OMA

Milstein Hall . Cornell AAP . ITHACA


OMA . Cornell AAP . photos: Matthew Carbone . William Staffeld . Mike Moyer . Cornell AAP

Occupying four distinct buildings at the northern periphery of Cornell's Arts Quad, the College for Architecture, Art and Planning (AAP) is currently a fragmented area, dislocated from the energy of university life. The new Milstein Hall – a 14,000m2 complex containing much-needed studio, exhibition and crit space, an auditorium and a new Fine Arts Library – is conceived not as a symbolic, isolated addition to the campus but as a connecting structure: a large elevated horizontal plate that links the second levels of Sibley and Rand Halls and cantilevers over University Avenue, reaching towards the Foundry building. Where a car park once stood between Sibley and Rand, a contiguous, multi-layer system of buildings and plazas will unite the disparate elements of the AAP, creating a vibrant public space adjacent to the campus’s most beautiful feature, just to the north – the Fall Creek Gorge.
















































































The four existing buildings of the AAP – Rand, Sibley, the Foundry and Tjaden Hall – exhibit varying architectural styles but share a single typology: linear, corridor-based buildings that segregate the AAP’s disciplines in closed rooms behind a labyrinth of entrances, security codes and dead ends. Milstein Hall provides a type of space currently absent from the campus: a wide-open expanse that stimulates the interaction of programs, and allows flexibility over time. Within Milstein Hall's upper plate, which has access to Rand and Sibley, areas are defined not by walls but by subtle manipulations of the section that trigger particular uses: a sunken area for the library, raised areas for crit spaces, and open spaces for studios – all suffused with light from floor-to-ceiling windows and a grid of skylights.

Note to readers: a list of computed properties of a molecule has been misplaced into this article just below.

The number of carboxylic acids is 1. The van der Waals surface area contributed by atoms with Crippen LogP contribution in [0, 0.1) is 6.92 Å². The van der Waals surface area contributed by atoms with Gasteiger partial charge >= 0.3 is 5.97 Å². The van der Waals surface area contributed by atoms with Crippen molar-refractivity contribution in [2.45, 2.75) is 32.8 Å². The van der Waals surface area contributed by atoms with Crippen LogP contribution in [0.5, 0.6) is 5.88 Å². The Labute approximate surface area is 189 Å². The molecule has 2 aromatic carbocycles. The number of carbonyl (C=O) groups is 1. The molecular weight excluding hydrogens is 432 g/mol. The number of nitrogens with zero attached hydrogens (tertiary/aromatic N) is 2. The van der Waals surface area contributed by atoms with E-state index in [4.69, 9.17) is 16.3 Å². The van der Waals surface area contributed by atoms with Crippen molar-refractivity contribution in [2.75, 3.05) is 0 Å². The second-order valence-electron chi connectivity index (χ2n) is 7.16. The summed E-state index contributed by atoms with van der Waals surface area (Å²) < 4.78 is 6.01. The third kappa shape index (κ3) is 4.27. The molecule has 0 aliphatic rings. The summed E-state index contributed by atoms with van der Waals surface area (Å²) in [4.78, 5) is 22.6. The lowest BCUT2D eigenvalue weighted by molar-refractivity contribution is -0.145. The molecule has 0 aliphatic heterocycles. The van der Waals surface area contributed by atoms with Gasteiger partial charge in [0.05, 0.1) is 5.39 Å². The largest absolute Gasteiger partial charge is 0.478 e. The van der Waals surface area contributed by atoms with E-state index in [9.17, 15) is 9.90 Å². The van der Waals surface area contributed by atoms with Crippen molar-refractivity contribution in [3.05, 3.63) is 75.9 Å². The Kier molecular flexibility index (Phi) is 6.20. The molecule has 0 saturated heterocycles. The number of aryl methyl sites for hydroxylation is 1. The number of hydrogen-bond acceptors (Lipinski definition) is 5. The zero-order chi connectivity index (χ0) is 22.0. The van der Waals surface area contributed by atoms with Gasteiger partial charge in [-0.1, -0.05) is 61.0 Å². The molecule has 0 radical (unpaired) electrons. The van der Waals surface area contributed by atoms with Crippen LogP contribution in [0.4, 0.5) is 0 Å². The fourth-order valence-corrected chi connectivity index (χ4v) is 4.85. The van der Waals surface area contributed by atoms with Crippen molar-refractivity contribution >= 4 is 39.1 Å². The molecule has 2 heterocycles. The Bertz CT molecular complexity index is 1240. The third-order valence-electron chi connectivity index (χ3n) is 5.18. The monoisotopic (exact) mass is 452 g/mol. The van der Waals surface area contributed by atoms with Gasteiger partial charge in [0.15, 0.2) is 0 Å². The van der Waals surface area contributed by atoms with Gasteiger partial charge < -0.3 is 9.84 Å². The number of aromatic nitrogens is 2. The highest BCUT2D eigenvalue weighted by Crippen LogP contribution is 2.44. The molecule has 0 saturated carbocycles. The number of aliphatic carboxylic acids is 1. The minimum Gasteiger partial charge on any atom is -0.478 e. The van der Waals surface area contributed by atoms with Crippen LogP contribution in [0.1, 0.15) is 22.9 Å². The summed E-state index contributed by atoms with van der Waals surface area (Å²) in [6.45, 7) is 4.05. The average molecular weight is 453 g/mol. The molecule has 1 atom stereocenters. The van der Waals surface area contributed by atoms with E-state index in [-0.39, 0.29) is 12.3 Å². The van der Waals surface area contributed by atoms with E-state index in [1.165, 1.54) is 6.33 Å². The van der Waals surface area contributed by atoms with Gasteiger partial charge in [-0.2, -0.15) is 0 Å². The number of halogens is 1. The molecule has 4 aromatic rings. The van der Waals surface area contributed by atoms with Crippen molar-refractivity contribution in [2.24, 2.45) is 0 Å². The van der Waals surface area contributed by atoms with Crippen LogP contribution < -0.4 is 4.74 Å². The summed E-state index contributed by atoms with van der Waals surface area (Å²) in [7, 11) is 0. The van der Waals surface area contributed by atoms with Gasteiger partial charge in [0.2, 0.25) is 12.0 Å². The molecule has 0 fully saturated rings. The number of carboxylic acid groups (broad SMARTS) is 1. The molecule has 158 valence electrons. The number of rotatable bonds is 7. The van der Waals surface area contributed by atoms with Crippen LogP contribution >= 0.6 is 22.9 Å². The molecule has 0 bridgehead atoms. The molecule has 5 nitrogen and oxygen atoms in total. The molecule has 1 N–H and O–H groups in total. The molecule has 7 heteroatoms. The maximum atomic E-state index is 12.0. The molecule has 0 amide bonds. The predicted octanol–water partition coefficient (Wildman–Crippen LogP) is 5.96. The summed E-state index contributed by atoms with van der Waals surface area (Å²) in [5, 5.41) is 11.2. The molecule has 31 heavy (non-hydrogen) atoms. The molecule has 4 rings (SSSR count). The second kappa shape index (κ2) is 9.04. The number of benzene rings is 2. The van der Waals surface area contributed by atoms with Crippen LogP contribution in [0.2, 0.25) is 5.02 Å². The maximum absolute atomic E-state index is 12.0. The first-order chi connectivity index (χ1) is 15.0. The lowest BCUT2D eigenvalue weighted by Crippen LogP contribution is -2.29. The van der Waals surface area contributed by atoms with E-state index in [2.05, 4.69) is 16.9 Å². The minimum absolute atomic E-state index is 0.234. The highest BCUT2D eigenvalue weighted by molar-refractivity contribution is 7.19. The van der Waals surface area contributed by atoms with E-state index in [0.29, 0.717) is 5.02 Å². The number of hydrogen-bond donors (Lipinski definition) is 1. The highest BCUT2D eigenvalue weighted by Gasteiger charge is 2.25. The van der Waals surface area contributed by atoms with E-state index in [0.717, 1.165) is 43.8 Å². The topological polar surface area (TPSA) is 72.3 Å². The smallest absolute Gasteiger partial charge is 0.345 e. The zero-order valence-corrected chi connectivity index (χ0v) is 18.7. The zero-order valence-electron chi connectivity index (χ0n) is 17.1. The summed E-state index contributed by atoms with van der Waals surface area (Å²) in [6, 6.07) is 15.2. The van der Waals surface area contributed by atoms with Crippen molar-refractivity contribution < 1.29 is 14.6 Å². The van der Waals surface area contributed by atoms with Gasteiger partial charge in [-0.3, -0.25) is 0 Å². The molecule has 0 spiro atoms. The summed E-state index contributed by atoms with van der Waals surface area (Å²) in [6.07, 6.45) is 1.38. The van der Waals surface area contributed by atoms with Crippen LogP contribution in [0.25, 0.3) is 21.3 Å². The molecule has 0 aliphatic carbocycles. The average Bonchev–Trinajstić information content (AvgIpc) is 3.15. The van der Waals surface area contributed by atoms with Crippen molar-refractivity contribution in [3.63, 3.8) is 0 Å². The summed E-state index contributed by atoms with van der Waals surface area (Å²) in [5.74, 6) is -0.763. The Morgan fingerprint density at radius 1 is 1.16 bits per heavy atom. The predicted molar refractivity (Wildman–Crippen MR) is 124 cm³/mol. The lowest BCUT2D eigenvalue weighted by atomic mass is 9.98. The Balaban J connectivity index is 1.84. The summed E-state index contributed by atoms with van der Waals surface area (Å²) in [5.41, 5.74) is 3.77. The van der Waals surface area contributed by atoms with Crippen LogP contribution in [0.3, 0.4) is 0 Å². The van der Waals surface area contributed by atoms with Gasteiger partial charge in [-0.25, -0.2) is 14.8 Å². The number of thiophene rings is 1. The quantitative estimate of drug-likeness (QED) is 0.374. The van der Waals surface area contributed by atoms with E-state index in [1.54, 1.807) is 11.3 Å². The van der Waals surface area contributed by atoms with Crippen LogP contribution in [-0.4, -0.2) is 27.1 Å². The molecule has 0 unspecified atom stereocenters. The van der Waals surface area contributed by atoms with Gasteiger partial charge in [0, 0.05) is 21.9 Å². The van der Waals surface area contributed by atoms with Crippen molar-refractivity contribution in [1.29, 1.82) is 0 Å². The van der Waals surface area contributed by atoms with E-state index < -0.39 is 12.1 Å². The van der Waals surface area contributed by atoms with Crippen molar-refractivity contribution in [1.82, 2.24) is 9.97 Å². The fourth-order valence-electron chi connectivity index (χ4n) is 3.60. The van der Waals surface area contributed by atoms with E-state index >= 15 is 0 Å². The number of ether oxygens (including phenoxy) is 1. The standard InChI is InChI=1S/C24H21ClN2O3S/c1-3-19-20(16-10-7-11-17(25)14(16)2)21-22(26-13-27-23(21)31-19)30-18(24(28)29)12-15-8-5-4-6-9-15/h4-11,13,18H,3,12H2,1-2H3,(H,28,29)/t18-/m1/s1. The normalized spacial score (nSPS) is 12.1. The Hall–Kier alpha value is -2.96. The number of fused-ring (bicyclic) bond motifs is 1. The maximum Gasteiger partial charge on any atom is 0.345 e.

The roof of the upper plate, visible from the third floor of Sibley, Rand and Baker Lab, is an open platform with views of the gorge and the surrounding campus, and is gridded with vegetation that becomes denser in the direction of the gorge.

Milstein Hall is intended as a building with hidden depths: the floor of the upper plate is punctured by the bulging ceiling of the lower plate, opening a route to the lower levels. This bump continues to slope downwards on both sides, dissecting the lower plate into three areas with varying heights and depths: the lobby (on the Rand side of the building); the basement, with computer labs and meeting areas (in the middle); and a 282-seat auditorium that gradually rises to a double-height space (on the Sibley side). Like the upper plate, the auditorium has floor-to-ceiling windows, granting views both into the lecture theatre for passersby and out of it for students.

Outside the auditorium, a sunken garden, exhibition space and plaza extends to the central, domed portion of Sibley Hall, reinforcing its importance and creating, for the first time, a coherent entry sequence from the north into AAP. Milstein Hall's sheltering cantilevers, both to the north and the south east, similarly define new areas of public space and encourage new ways to navigate the interlinked AAP.


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